Part Of Official Scheme? No
Geographic Reach International
Primary Audience Policymakers/politicians
Results and Impact A factsheet we created for facial composite operators that provides background to the development of the Holistic-Cognitive Interview and which outlines its procedure.

Composite operators from several police forces are currently using this interview technique when creating facial composites with witnesses.
Year(s) Of Engagement Activity 2013
URL http://tiny.cc/cfrowd
 
Description Identifying the Suspect: Improving Facial Composites 
Form Of Engagement Activity Participation in an activity, workshop or similar
Part Of Official Scheme? No
Type Of Presentation workshop facilitator
Geographic Reach National
Primary Audience Professional Practitioners
Results and Impact Witnesses can be asked by the police to help create a facial composite but research shows that they are often a poor likeness for the target person. This workshop brought together specialists from across the UK in facial composite research to discuss:

• Who makes a good witness?

• When is the best time to make a facial composite?

• What is the value of an accidental witness?

• What are the best questions to ask the witness?

• What techniques during facial composite construction lead to a better likeness?

• How should composites be best displayed in the media?

Forty-five practitioners registered for the event, with 37 able to attend. Officers received funding to attend from their forces. In a follow-up survey 19/19 respondents reported finding the workshop useful for their job and 95% would recommend the workshop to a colleague.

Following the workshop a subset of operators reported using the Holistic-Cognitive Interview (H-CI) technique with witnesses. Those not using the technique reported that they lacked understanding and confidence in what was required. This suggests that hands-on training sessions to promote the H-CI would be useful. Feedback from individual operators also informed how best to incorporate techniques for presenting composites within real-world investigations. A concern expressed was that despite evi
Year(s) Of Engagement Activity 2013
 
Description Pop-up activity session, National Media Museum Lates: Faces Event 
Form Of Engagement Activity Participation in an activity, workshop or similar
Part Of Official Scheme? No
Geographic Reach National
Primary Audience Public/other audiences
Results and Impact A pop-up activity session was held at the National Media Museum Lates: Faces Evening Event on 29th October, 2016. This event was for adults (18+) to explore the museum afterhours and 600 hundred visitors attended. We gave a talk concerning recent research developments in facial composite systems and 50 visitors volunteered to take part in a real psychology experiment that further contributed to our aim of helping the police to improve the way in which they construct facial likenesses with witnesses and victims of crime. The activities sparked questions and discussion from the participants (i.e., the members of the general public visiting the museum). Our presence at this event has led to an invitation to contribute a similar activity to an exhibition at the National Railway Museum, York, alongside the British Transport Police.
Year(s) Of Engagement Activity 2016
 
Description Pop-up activity session, National Railway Museum: British Transport Weekend 
Form Of Engagement Activity Participation in an activity, workshop or similar
Part Of Official Scheme? No
Geographic Reach National
Primary Audience Public/other audiences
Results and Impact This event was aimed at families. We provided an opportunity for participants to try out first hand some of the technology police forces across the country are using to make facial likenesses of criminals (using our stand alone software installation). We also exhibited banners detailing the applied nature of our work. These activities led to discussion with members of the general public and British Transport Police attendees about broader principals concerning how the process of face recognition in everyday settings works. We aimed to increase public trust in research by describing how our research is relevant to people's life. As a result of this event 14 visitors attending the event volunteered to take part in our research project.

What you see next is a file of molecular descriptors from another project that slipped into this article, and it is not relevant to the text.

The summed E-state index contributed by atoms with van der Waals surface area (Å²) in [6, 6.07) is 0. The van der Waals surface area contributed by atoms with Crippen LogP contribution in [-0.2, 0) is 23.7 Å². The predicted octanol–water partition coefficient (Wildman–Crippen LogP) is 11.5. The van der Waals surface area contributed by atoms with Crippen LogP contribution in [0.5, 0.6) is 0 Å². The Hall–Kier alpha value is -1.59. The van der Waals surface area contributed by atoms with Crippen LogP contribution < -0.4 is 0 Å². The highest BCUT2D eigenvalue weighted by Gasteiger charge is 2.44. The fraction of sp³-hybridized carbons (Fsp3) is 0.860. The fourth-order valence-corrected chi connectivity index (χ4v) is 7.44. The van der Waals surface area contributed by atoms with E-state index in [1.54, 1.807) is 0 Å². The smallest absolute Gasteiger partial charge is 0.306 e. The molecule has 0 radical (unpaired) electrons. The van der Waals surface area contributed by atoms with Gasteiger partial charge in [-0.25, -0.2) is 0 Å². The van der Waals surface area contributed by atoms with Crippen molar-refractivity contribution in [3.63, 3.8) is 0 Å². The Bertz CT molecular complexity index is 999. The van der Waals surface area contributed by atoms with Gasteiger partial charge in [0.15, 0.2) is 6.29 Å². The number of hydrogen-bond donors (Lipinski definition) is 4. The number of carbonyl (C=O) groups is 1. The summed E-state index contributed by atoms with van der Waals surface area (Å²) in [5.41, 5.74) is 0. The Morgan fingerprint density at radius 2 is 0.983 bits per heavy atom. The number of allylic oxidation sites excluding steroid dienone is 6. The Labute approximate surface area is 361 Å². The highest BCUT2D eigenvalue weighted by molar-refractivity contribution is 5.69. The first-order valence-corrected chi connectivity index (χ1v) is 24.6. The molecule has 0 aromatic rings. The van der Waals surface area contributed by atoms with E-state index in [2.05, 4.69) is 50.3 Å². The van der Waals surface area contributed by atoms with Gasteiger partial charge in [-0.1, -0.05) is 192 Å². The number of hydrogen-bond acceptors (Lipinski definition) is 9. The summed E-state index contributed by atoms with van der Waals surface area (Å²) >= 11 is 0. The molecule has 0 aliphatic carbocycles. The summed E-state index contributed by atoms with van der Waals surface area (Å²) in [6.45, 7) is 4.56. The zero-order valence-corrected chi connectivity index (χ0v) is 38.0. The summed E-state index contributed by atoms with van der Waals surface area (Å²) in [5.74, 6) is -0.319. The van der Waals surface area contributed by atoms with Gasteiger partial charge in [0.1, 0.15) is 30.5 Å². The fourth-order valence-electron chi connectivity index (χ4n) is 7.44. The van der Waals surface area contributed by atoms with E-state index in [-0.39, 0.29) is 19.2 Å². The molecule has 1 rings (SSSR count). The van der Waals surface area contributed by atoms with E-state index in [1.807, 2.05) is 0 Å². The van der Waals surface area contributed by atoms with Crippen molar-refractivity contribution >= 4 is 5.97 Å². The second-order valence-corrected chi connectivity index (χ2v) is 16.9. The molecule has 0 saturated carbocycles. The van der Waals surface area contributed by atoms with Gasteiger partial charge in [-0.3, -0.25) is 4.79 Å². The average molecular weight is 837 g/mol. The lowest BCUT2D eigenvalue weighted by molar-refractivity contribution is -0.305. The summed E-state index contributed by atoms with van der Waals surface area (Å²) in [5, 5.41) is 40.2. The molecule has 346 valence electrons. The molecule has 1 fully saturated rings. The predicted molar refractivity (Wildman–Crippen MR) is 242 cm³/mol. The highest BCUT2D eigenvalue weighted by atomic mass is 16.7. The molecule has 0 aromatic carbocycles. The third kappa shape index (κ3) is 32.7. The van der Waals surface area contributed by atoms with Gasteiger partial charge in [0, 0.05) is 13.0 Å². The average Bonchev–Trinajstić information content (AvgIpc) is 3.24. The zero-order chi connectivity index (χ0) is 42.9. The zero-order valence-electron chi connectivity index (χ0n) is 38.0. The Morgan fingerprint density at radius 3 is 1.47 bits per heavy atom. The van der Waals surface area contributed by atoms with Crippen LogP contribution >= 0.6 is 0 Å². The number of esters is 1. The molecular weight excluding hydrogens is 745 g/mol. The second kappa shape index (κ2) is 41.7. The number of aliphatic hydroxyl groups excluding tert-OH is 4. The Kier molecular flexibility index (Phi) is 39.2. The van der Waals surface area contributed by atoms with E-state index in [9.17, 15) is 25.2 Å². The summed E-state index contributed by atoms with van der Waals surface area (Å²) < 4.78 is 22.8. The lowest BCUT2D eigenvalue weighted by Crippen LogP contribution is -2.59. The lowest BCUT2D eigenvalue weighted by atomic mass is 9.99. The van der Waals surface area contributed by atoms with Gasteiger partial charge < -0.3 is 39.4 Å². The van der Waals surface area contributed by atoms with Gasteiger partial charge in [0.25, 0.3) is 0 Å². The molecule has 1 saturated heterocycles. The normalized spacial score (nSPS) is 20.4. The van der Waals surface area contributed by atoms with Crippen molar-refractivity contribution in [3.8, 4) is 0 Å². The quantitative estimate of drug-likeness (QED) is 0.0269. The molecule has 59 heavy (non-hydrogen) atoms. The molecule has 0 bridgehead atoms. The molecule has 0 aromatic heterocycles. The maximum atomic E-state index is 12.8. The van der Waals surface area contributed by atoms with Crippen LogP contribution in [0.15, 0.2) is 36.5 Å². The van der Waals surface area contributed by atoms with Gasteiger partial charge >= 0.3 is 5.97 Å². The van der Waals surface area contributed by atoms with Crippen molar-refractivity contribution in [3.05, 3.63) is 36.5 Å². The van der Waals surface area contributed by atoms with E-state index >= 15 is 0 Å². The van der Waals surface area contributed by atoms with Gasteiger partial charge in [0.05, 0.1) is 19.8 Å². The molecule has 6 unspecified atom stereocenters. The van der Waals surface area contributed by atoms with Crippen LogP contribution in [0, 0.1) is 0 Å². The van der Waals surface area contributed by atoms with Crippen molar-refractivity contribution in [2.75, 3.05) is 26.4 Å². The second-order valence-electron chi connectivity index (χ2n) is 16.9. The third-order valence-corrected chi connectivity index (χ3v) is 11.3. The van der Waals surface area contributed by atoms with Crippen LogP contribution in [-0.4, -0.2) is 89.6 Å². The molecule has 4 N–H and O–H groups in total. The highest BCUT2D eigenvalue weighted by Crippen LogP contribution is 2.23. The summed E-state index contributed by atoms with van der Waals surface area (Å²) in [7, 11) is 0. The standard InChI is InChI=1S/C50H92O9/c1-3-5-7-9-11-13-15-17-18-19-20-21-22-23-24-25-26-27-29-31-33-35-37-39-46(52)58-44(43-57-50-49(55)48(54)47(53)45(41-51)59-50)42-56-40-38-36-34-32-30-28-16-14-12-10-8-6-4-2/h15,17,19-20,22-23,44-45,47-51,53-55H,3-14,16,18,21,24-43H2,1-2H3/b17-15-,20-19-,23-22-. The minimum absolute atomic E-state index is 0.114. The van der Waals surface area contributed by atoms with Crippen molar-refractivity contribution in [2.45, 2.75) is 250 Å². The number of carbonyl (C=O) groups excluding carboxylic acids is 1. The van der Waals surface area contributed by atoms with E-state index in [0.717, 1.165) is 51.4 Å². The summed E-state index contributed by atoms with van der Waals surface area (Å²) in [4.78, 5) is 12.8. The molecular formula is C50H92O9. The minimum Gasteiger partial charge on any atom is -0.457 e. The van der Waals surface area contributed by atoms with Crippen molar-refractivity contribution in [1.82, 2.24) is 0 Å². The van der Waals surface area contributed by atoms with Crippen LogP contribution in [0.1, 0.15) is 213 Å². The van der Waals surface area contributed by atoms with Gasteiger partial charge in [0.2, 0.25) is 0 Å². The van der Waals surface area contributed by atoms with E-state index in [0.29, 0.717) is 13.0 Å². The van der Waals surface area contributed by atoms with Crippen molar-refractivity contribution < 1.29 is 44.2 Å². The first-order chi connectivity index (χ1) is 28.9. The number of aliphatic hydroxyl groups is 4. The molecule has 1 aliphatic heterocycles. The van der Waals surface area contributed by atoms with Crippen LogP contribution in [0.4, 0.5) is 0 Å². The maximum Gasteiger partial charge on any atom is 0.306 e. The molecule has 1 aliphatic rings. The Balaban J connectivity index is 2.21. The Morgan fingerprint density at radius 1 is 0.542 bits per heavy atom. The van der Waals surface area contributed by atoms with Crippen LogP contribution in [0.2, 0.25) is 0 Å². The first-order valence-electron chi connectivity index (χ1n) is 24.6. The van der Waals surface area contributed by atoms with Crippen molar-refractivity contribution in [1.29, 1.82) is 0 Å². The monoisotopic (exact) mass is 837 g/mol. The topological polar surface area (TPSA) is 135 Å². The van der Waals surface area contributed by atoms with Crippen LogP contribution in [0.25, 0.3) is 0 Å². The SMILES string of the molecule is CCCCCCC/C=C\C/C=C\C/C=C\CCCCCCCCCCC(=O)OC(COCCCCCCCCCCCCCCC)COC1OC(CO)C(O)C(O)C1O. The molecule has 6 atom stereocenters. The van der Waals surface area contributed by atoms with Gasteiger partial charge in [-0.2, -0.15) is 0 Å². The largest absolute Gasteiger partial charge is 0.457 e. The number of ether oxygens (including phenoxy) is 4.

Year(s) Of Engagement Activity 2017
URL https://www.yorkshire.com/view/events/york/mystery-on-the-rails-2069721
 
Description Presentation to police practitioners 
Form Of Engagement Activity A talk or presentation
Part Of Official Scheme? No
Geographic Reach National
Primary Audience Professional Practitioners
Results and Impact This involved a presentation of research findings to a number of police practitioners from across the country at a workshop organised by Dr Karen Lander at the University of Manchester (funded by the Leverhulme Trust). This was the first workshop held for this specific area of policing expertise (composite operators) since the ESRC funded workshop we had previously held in 2013. The presentation sparked discussion concerning the types of interventions in the process of building a composite that practitioners felt would be perceived positively (or negatively) by witnesses. This has led to plans among the academics attending the event to take forward the study of individual differences among witnesses in their ability to construct effective composites.
Year(s) Of Engagement Activity 2017
 
Description Researching eyewitness memory 
Form Of Engagement Activity A talk or presentation
Part Of Official Scheme? No
Geographic Reach Local
Primary Audience Schools
Results and Impact A short presentation given to approximately 60 GCSE and A level Psychology students at a local school.

This ESRC-funded project provided students with a good example of how laboratory research in psychology can be directly applied to real world problems within the criminal justice system and highlights how recommendations can be derived from laboratory research that can inform police working practices. Feedback from the school indicated that the work was positively received by the students.
Year(s) Of Engagement Activity 2012
 
Description The Perceptual Stretch Composite Technique Factsheet 
Form Of Engagement Activity A magazine, newsletter or online publication
Part Of Official Scheme? No
Geographic Reach International
Primary Audience Policymakers/politicians
Results and Impact A factsheet outlining the background to developing the perceptual stretch and perceptual backdrop image techniques and the procedure for using these techniques

A factsheet for facial composite operators
Year(s) Of Engagement Activity 2013
URL http://tiny.cc/cfrowd